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Former Home of Rhinos Gets New Life

Patti Singer

A renovated warehouse next to the soccer stadium will become an indoor training facility that will help City School District student-athletes improve their game. Provided by City of Rochester

The soccer stadium that was supposed to turn around a neighborhood may yet have that opportunity.

The Oak Street site, the former home of the Rochester Rhinos soccer team that hasn’t been there since 2018, is being turned into the Rochester Community Sports Complex. The stadium will host sports and events, and the adjacent warehouse will be converted into the first indoor training site in the city.

“With no access to indoor training facilities nearby or athletic trainers who can help with injury prevention, student-athletes in Rochester are at a competitive disadvantage,” Mayor Lovely Warren said in a news release that announced a $460,000 grant from the Ralph C. Wilson Jr. Foundation to help with the transformation.

She said that the Rochester Community Sports Complex will address this inequity and “level the playing field” for city athletes with their suburban competition.

“Having an indoor practice facility will create additional opportunities for our youth to participate in sports that require practices, scrimmages, and playing time when outdoor venues are covered in snow and not usable,” says Carlos Cotto, executive director of health, physical education and athletics for the Rochester City School District.

The project is expected to cost $2.1 million. The city has committed $1.64 million. On Jan. 21, City Council voted 8-0 (with Malik Evans abstaining) to accept the grant from the Ralph C. Wilson Jr. Foundation. The foundation was established with proceeds of the sale of the Buffalo Bills after founder Wilson died. The $1.2 billion in assets will be distributed through 2035 and go to, among other things, promoting active lifestyles.

The Rochester Area Community Foundation applied for the grant on behalf of the city and other partners – the school district, the University of Rochester Sports Medicine Division, Greater Rochester Youth Sports Foundation and Greater Rochester After-School Alliance.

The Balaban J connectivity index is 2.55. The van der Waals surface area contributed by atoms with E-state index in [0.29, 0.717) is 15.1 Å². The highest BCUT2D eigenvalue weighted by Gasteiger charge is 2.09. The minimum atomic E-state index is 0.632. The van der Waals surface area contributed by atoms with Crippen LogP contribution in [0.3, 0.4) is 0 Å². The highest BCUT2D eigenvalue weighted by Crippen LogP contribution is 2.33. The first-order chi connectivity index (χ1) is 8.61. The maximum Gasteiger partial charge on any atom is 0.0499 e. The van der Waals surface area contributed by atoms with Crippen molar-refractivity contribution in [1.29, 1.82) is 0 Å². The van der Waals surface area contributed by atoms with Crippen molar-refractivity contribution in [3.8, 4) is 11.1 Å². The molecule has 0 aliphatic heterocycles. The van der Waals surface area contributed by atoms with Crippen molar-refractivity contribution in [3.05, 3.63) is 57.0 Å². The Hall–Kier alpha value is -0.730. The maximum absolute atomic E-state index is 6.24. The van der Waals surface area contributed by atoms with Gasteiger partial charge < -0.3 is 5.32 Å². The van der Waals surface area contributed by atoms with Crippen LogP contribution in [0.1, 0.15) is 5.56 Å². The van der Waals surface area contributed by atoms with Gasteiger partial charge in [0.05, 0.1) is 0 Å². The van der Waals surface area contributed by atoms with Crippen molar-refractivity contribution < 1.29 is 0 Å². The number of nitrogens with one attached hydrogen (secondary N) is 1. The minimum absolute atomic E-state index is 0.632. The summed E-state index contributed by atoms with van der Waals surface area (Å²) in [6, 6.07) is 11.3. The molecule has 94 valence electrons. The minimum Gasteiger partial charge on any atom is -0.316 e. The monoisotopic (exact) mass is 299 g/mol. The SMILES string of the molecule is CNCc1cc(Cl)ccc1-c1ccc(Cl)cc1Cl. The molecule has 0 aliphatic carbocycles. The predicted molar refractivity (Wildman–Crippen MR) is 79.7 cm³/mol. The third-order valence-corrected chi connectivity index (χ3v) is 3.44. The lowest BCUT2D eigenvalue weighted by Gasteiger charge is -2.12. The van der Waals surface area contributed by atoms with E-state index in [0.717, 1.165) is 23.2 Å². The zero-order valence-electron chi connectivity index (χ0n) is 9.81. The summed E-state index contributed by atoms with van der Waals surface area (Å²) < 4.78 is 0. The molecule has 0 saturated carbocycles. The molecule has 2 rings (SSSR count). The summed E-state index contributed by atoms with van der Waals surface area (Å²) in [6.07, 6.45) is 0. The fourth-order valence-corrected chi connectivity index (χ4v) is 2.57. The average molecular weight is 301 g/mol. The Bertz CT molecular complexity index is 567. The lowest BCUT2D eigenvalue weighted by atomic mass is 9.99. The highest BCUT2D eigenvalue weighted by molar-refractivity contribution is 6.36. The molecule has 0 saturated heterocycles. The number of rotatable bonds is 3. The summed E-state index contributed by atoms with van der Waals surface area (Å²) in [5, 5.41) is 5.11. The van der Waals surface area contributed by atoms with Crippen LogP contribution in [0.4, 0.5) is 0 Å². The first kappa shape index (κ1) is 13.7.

Figuring out what to do with the soccer stadium was a priority for the city after Rhinos owners David and Wendy Dworkin announced that they were suspending play for 2019, with the aim of returning to the United Soccer League in 2020 in a new, suburban stadium. However, as of Jan. 21, their website had no updates.

The facility opened in 2006, and had been called Capelli Sport Stadium, Sahlen’s Stadium, Rochester Rhinos Stadium, PAETEC Park and Marina Auto Stadium. The city supported the facility financially and had budgeted $919,000 for the 2019-2020 fiscal year, according to its news release.

During development of the current budget, city residents were asked about plans to turn the stadium into a community sports complex. According to a poll, 71% of respondents favored the new use.

The soccer stadium on Oak Street is being transformed. Provided by Rochester Area
Community Foundation.

The Rochester Community Sports Complex fits with the mayor’s commitment to improve academic achievement and health outcomes of city residents, particularly young people. The city said it has invested in the Department of Recreation and Youth Services, which operates 14 community centers, 16 after-school programs, a waterways center, two ice rinks, five pools and 68 parks and playgrounds, sports fields, courts and spray parks.

“All kids should have the opportunity to play, but access to safe, affordable and year-round recreation spaces is a barrier for far too many children and families,” James Boyle, vice president of programs and communications at the Ralph C. Wilson, Jr. Foundation, said in the news release announcing the grant.

Lack of indoor facilities in the city and access to athletic trainers in high schools were key findings in a 2017 report by the Rochester Area Community Foundation that it published with the Ralph C. Wilson Jr. Foundation and the Aspen Institute’s Sports & Society Program.

“State of Play: Greater Rochester & The Finger Lakes” looked at ways that communities could eliminate barriers and access to sports and recreational opportunities and help children become more active. Physical activity has been found to increase cognitive function and educational outcomes, improve mental health and reduce health-care costs later in life.

The 25,000-square foot indoor facility will have multipurpose courts, a turf training area, weight room, batting cages, classroom, trainers room and locker rooms.

The sports complex is expected to open in the fall and generate revenue through rental of the stadium and indoor facility, permits, sponsorships and advertising. The staff is expected to be three full-time employees — a director, coordinator, and maintenance technician — and four part-time support staff. Eric Rose, director of community athletics for the city, will serve as the facility’s director and will be in charge of hiring the staff.

This story was updated Jan. 22 to include City Council vote to accept the grant.

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